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Among those killed last Friday at Sandy Hook Elementary School in Connecticut were six school employees, all of them women. School officials say they died trying to protect their young students. NPR's Jim Zarroli spoke with some people who knew the women.
JIM ZARROLI, BYLINE: When President Obama spoke at a prayer vigil in Newtown on Sunday, he took time to single out the six teachers and administrators who died in the shootings. They were, he said, an inspiration to everyone.
PRESIDENT BARACK OBAMA: They responded as we all hope we might respond in such terrifying circumstances, with courage and with love, giving their lives to protect the children in their care.
ZARROLI: Among the first to die was Principal Dawn Hochsprung. She was apparently in a meeting when she heard the shots. School officials say she went to investigate and died lunging at the gunman. Hochsprung was a charismatic, well-liked educator who, at age 47, already had 11 grandchildren and step-grandchildren. Bob Bradley was her doctoral advisor at Russell Sage College.
BOB BRADLEY: She was interested, enthusiastic, very, very positive, always smiling, good sense of humor, but serious about her work. She was just a great part of the program.
ZARROLI: Newtown officials say a second woman also apparently died trying to rush the gunman. She was 56-year-old Mary Sherlach, a veteran school psychologist who planned to retire next year. Her son-in-law has said she felt like she was doing God's work, working with the children. Twenty-nine-year-old Rachel D'Avino had been a special education teacher at Sandy Hook for just two weeks. Lissa Lovetere Stone was a friend of D'Avino's.
Stone has an autistic son and D'Avino was his teacher at another school district.
LISSA LOVETERE STONE: Any other teacher, at 3:00 the bell rings, you can go home and see you on Monday. She wasn't ever like that. She would come to our house. She helped me potty train him. She helped me set up his room in a way that he liked how it was. She just knew. She just knew these special ed kids and she just knew how to handle them.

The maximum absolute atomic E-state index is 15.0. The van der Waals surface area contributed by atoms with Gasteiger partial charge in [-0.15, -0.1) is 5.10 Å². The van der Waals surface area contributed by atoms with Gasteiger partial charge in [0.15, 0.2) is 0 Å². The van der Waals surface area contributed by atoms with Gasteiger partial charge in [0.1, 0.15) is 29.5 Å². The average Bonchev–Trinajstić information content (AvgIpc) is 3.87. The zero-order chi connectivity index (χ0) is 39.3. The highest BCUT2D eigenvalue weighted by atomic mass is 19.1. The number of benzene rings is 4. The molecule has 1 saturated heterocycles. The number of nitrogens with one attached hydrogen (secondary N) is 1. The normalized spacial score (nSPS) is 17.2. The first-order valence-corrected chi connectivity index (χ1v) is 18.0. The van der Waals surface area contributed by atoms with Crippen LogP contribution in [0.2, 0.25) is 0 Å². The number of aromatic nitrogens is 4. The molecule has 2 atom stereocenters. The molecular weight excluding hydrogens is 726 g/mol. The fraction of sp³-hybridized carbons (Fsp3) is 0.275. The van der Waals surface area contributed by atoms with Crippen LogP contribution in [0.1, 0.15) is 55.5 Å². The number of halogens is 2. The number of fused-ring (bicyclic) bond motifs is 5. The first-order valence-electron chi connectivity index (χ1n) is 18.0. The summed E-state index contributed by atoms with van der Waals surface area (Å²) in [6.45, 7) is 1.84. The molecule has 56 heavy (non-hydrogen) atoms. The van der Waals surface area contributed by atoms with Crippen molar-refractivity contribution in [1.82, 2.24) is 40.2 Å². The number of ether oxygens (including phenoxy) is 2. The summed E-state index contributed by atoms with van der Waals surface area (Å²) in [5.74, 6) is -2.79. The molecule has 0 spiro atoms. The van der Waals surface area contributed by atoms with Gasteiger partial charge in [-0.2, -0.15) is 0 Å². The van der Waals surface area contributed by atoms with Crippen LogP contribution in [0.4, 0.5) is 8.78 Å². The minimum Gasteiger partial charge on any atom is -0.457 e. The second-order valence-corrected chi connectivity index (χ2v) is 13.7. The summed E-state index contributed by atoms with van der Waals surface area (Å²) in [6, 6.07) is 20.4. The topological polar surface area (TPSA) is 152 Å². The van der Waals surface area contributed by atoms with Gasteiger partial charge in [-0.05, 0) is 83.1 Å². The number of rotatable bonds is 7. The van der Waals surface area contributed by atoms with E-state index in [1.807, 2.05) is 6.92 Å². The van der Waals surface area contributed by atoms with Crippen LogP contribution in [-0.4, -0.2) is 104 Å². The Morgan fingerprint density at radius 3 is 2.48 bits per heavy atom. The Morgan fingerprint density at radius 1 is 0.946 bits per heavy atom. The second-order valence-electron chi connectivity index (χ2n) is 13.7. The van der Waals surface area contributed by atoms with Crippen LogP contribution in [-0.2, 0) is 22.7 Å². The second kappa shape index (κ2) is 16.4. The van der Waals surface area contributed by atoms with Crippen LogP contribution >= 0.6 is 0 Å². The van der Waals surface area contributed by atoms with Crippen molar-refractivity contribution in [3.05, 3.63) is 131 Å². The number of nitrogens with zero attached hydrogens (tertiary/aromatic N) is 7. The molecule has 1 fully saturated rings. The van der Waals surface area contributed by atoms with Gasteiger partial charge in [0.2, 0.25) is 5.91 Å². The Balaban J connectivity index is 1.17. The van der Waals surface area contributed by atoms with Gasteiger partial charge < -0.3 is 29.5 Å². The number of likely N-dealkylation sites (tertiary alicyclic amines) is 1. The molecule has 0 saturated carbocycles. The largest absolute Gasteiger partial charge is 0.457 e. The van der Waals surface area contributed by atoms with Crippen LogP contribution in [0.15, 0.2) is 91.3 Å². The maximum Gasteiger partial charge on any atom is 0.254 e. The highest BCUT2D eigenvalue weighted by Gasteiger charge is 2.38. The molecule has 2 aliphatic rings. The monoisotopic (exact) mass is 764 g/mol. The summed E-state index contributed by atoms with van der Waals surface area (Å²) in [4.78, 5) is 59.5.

ZARROLI: Several of the Sandy Hook teachers are said to have died protecting their students. They included first grade teacher Victoria Soto, who was 27. Her cousin, James Wiltsie, a Connecticut police officer, appeared on the "Today" show this weekend. He said authorities had described her death to the family.
JAMES WILTSIE: Their father, Carlos, was up the other night and was just told kind of how she was found protecting her kids, doing instinctively what she knew to do, huddling them in the closet and trying to shield them from the spray of the bullets.
ZARROLI: It was the same story with 52-year-old Anne Marie Murphy. According to newspaper accounts, her family has been told by law enforcement officials that she was found on top of some of her students, as though she'd been trying to protect them from the gunman. The sixth victim was 30-year-old Lauren Rousseau. She had recently gotten her graduate degree at the University of Bridgeport.
Faculty member Joyce Cook says Rousseau was confident and enthusiastic and determined to be an elementary school teacher.
JOYCE COOK: And I said to her, why do you want to do elementary? You could be doing secondary. The program is shorter and, you know, there's more jobs available. And I remember this quote so clearly. She said: I really want to do elementary because my heart floats to the little children.
ZARROLI: Ultimately, Rousseau got her wish. This year she was hired by Sandy Hook Elementary as a substitute teacher and that's where she was last Friday morning when a gunman shot his way through the school. Jim Zarroli, NPR News, Danbury, Connecticut. Transcript provided by NPR, Copyright NPR.